It was just one word in one email, but it triggered huge financial losses for a multinational company.
The message, written in English, was sent by a native speaker to a colleague for whom English was a second language. Unsure of the word, the recipient found two contradictory meanings in his dictionary. He acted on the wrong one.
Months later, senior management investigated why the project had flopped, costing hundreds of thousands of dollars. “It all traced back to this one word,” says Chia Suan Chong, a UK-based communications skills and intercultural trainer, who didn’t reveal the tricky word because it is highly industry-specific and possibly identifiable. “Things spiralled out of control because both parties were thinking the opposite.”
When such misunderstandings happen, it’s usually the native speakers who are to blame. Ironically, they are worse at delivering their message than people who speak English as a second or third language, according to Chong.
“A lot of native speakers are happy that English has become the world’s global language. They feel they don’t have to spend time learning another language,” says Chong. “But… often you have a boardroom full of people from different countries communicating in English and all understanding each other and then suddenly the American or Brit walks into the room and nobody can understand them.”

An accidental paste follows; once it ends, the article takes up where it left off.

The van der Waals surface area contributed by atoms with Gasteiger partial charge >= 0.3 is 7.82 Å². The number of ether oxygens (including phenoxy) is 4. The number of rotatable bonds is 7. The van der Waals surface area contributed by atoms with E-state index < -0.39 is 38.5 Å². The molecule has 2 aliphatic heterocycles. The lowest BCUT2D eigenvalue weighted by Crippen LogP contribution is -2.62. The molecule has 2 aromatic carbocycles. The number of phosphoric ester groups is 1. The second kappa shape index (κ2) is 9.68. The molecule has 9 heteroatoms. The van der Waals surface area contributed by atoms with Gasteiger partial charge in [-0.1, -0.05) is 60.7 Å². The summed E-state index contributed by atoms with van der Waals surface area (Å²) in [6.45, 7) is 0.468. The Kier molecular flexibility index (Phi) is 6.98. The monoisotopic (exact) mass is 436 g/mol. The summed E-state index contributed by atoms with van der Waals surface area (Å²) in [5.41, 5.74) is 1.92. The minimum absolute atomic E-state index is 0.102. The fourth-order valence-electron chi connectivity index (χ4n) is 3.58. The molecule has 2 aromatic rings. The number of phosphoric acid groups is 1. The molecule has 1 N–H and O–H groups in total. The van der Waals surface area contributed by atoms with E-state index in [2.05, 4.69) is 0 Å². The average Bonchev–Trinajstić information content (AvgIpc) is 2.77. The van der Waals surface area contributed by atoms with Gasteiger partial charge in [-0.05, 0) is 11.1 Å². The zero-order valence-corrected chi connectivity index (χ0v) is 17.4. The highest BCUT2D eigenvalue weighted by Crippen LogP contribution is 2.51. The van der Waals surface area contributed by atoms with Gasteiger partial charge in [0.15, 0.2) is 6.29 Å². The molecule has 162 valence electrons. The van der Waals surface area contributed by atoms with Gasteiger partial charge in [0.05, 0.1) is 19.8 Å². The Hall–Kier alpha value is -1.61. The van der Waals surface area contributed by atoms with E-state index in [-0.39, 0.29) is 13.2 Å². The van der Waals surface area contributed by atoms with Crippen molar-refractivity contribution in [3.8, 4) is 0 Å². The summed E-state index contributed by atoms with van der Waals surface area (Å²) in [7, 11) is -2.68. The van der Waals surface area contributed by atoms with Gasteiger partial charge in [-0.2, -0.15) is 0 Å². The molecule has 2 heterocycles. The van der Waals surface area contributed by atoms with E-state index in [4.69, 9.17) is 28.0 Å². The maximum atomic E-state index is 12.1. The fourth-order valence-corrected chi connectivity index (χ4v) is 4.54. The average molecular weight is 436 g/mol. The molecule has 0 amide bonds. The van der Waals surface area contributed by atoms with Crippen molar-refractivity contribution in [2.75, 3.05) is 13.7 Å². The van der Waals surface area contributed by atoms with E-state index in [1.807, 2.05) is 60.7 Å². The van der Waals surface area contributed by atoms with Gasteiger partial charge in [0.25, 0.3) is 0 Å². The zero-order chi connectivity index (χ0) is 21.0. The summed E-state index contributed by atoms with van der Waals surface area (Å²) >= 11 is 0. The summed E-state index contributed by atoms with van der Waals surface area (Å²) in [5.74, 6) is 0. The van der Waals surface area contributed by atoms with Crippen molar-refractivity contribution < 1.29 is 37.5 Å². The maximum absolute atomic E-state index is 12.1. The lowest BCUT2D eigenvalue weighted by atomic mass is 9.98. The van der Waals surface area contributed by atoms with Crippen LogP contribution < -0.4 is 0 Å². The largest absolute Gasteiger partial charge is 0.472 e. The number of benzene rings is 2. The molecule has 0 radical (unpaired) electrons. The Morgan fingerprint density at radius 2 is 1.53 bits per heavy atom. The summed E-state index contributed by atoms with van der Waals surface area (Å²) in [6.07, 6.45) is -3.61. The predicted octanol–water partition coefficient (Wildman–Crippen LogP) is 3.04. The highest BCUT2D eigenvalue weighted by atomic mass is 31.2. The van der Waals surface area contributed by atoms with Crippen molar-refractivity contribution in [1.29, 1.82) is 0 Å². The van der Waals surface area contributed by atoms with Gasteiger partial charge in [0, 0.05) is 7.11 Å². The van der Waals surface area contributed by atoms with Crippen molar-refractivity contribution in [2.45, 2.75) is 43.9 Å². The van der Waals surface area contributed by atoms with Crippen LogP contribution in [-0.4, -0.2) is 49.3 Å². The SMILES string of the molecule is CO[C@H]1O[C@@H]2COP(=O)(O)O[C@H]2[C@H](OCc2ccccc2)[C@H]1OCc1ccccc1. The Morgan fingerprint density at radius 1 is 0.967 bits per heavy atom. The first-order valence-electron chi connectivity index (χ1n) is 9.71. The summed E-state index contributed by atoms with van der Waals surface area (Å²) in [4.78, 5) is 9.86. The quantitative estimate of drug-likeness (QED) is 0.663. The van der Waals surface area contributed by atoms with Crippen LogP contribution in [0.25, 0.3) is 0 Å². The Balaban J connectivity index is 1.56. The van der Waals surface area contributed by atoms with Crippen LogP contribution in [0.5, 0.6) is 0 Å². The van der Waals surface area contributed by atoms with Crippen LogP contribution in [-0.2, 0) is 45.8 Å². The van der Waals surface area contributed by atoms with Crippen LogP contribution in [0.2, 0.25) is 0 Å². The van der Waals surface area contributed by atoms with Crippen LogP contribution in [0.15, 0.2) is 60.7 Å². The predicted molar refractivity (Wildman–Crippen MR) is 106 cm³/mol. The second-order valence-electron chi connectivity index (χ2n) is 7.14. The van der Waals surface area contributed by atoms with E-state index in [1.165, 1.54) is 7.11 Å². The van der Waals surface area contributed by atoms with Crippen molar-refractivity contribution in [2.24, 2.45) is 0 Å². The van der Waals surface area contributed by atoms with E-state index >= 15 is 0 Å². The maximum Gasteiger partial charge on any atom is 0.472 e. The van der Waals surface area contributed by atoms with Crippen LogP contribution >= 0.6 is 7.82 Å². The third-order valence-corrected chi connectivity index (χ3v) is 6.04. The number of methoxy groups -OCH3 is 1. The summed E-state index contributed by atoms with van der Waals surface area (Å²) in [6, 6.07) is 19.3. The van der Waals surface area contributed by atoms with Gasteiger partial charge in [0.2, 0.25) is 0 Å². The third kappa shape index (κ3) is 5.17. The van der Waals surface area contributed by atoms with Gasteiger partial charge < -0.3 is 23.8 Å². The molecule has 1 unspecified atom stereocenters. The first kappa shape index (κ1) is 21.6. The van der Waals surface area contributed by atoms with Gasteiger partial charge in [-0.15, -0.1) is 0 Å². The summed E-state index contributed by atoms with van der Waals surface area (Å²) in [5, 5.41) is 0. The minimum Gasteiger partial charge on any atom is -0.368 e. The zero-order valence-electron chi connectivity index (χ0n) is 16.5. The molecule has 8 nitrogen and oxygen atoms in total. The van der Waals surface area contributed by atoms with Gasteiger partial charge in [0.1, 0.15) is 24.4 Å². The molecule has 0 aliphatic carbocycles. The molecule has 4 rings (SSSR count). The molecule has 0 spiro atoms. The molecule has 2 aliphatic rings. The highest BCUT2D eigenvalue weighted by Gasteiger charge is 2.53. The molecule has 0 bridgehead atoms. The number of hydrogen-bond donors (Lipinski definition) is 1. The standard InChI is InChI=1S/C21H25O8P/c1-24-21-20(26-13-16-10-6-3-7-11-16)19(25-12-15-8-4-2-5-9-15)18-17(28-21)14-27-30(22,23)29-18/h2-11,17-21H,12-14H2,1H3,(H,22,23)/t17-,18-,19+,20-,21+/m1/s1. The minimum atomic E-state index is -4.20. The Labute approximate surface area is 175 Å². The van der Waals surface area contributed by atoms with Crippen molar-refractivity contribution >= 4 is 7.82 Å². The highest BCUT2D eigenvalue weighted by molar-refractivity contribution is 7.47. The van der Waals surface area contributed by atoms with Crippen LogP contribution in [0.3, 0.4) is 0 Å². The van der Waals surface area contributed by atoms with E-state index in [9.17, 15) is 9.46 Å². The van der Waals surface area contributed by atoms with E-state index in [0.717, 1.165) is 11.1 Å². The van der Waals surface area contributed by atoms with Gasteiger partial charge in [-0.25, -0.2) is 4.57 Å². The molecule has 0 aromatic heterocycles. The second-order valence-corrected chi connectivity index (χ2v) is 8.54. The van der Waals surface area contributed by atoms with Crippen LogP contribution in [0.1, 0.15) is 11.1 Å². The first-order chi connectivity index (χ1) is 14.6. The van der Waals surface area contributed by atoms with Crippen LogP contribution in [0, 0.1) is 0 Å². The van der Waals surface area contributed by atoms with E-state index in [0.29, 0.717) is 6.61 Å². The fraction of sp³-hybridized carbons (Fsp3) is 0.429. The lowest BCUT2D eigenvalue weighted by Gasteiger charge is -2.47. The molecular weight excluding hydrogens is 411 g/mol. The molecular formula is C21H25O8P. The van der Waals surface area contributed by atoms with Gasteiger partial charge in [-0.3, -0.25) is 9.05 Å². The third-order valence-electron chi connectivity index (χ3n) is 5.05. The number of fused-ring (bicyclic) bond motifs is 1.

The non-native speakers, it turns out, speak more purposefully and carefully, typical of someone speaking a second or third language. Anglophones, on the other hand, often talk too fast for others to follow, and use jokes, slang and references specific to their own culture, says Chong. In emails, they use baffling abbreviations such as ‘OOO’, instead of simply saying that they will be out of the office.
结果表明，非母语者说话时更有目的性、更仔细，第二或第三语言者一般都是这样。而另一方面，蔡孙重指出英语母语者经常说得太快以至于别人听不懂，而且还会用一些自己文化背景下的笑话、俚语和名言。在电子邮件中他们会用一些莫名其妙的缩写，例如“OOO”，而不是直截了当地说自己要“out of office”。
“The native English speaker… is the only one who might not feel the need to accommodate or adapt to the others,” she adds.